New & Noteworthy

An assay designed to measure normal and abnormal forms of the huntingtin protein – the mutated form of which causes Huntington's disease – was successful in detecting levels of the mutant protein in...
More than one in 10 Americans takes one or more antidepressant medications, and for that large chunk of the population, recent events surely have been unsettling. Three books published in 2010 were...
Gallstones are small, pebble-like substances that develop when bile - composed of water, cholesterol, fats, bile salts, proteins and waste - stored in the gallbladder hardens into pieces of stone-...
New research indicates that a disruption of brain signals for reward and punishment contributes to increased pain sensitivity, known as hyperalgesia, in fibromyalgia patients. Results published in...
In laboratory studies, scientists at the Johns Hopkins Kimmel Cancer Center have developed a way to personalize chemotherapy drug selection for cancer patients by using cell lines created from their...
A third generation of Blantons has taken over the leadership of the Scurlock Foundation, and they’re leaving a legacy that would make their parents and grandparents proud. The siblings, Elizabeth...
Despite major advances in screening and early detection, colon cancer still accounts for about 9 percent of all cancer deaths. Rare before the age of 40, colon cancer incidence begins to increase...
For four years, Benard Basant didn’t know what it was like to breathe fresh air. Born with a congenital heart disease that eventually affected his lungs, the 36-year-old Connecticut resident was...
Using scores obtained from cognitive tests, Johns Hopkins researchers think they have developed a model that could help determine whether memory loss in older adults is benign or a stop on the way to...
An anonymous donor has given $500,000 to conduct large-scale clinical trials and laboratory research on the “PapGene” test, a genomic-based screening test that detects ovarian and endometrial cancers...
Researchers at Johns Hopkins say they have found that a gene already implicated in human speech disorders and epilepsy is also needed for vocalizations and synapse formation in mice. The finding,...
It has been more than 20 years since the Association of American Medical Colleges last revised its Medical College Admission Test. The MCAT has traditionally focused on basic scientific concepts—...
"Someone has to be the quarterback, helping to decide what is necessary and making sure all aspects of the patient's health and well-being are addressed in a coordinated way."
A team led by MGH researchers has identified a genetic signature that may reflect the risk of tumor recurrence or spread in men surgically treated for prostate cancer. If confirmed, the genetic risk...
Like the plastic caps at the end of shoelaces, telomeres protect -- in their case -- the interior-gene containing parts of chromosomes that carry a cell's instructional material. Cancer cells are...
Houston entrepreneur and restaurateur Tony Masraff is sitting in his special events facility in the upscale Galleria area. He’s taken time out of his always busy day to share details of his...
A new bath oil—and a paired massage at the Mandarin Oriental—uses the power of aromatherapy to promote well-being.
Is aging inevitable? What factors make older tissues less able to maintain and repair themselves? A new study from MGH investigators and collaborators at King's College London describes how muscle...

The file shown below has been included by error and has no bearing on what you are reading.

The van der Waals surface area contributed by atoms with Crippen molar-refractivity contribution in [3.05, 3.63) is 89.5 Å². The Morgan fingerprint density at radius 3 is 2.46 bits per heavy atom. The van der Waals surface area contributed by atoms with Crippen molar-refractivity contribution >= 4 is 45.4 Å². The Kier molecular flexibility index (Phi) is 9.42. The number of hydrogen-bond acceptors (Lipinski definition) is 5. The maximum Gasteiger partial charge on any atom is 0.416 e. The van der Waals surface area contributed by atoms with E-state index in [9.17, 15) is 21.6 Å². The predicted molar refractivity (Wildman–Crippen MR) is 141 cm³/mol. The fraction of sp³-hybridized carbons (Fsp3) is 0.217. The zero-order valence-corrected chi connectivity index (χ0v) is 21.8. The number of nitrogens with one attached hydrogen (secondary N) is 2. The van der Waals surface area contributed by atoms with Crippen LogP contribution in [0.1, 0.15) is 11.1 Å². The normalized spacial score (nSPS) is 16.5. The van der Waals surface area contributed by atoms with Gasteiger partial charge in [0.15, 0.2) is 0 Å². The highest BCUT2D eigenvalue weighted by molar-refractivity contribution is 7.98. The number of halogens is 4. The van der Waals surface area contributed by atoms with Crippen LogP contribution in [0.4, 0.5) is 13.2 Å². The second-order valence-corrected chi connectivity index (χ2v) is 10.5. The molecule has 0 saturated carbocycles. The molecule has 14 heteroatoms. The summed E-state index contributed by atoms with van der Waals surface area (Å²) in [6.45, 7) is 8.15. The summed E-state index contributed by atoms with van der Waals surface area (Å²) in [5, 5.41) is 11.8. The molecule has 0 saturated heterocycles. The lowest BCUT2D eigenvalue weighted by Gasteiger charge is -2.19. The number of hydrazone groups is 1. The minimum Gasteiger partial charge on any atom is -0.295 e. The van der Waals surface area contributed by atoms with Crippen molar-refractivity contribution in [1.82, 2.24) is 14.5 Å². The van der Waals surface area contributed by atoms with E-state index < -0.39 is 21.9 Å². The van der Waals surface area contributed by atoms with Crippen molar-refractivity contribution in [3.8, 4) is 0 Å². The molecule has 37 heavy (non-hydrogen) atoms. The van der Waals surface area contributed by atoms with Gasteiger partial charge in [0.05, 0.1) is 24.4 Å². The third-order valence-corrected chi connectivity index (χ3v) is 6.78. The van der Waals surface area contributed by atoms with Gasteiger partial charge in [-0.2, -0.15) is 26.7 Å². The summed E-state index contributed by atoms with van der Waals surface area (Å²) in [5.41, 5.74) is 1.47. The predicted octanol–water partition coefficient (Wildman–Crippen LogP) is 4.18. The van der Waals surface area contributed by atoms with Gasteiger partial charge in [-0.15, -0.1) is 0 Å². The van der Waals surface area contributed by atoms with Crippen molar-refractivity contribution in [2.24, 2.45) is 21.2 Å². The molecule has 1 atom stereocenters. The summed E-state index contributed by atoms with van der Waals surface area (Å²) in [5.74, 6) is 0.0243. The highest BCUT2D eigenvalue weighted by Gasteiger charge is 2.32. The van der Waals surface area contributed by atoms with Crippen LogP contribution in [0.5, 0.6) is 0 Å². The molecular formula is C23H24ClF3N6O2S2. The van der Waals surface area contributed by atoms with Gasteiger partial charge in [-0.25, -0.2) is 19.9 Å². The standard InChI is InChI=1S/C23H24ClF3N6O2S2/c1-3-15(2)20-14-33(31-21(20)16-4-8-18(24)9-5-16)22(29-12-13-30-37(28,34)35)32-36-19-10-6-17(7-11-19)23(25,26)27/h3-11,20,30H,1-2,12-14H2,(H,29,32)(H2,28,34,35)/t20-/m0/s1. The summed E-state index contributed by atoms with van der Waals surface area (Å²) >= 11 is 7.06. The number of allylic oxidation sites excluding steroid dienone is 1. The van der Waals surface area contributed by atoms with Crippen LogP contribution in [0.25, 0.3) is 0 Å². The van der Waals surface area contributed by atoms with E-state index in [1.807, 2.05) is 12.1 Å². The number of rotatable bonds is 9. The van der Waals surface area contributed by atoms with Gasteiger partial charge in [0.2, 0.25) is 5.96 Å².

Lipids are a large and diverse group of naturally occurring molecules known to most of us as cholesterol, fatty acids, triglycerides, etc. For decades, researchers have studied the complex process of...
Seasonal allergies, sometimes called "hay fever" can cause cold-like symptoms in children, such as sneezing, congestion, runny nose and itchy eyes. If these symptoms occur at the same time every year...
What makes us happy? Family? Money? Love? How about a peptide? The neurochemical changes underlying human emotions and social behavior are largely unknown. Now though, for the first time in humans,...
An MGH Research Scholar Award is letting Lee Zou, PhD, pursue biomedical research into a protein that could lead to new cancer therapies and discoveries about human aging
"Most of us experience some degree of age-related hearing loss, and the sooner we start to wear a hearing aid, the easier the adjustment is going to be."
Finding solutions to global health problems affecting some of the world's poorest regions is a key goal of CAMTech, says Elizabeth Bailey, director of the Mass General-based organization.
Johns Hopkins researchers say they have found a specific protein in nearly 100 percent of high-grade meningiomas — the most common form of brain tumor — suggesting a new target for therapies for a...
Main Street at the newly renovated MD Anderson Children’s Cancer Hospital is an active throughway connecting inpatient pods, a play park and family amenity rooms. It’s also where patients, family and...
Q&A with Ozanan Meireles, MD Q: What is type 2 diabetes? What is prediabetes? Type 2 diabetes is a chronic, degenerative disease that develops when the body cannot make enough, or properly use,...
Being part of the Mass General Research Scholars Program has helped Galit Alter, PhD, advance her work and attract the attention of major funding agencies.
Recent work at the MassGeneral for Hospital Children’s Developmental Immunology Program reveals potential therapeutic targets for staph-related infections, inflammatory bowel disease, Alzheimer’s...
Cleveland Clinic has been selected as the primary investigator in a $11.3 million nationwide study funded primarily by the National Institutes of Health to conduct a trial of the oral drug ibudilast...

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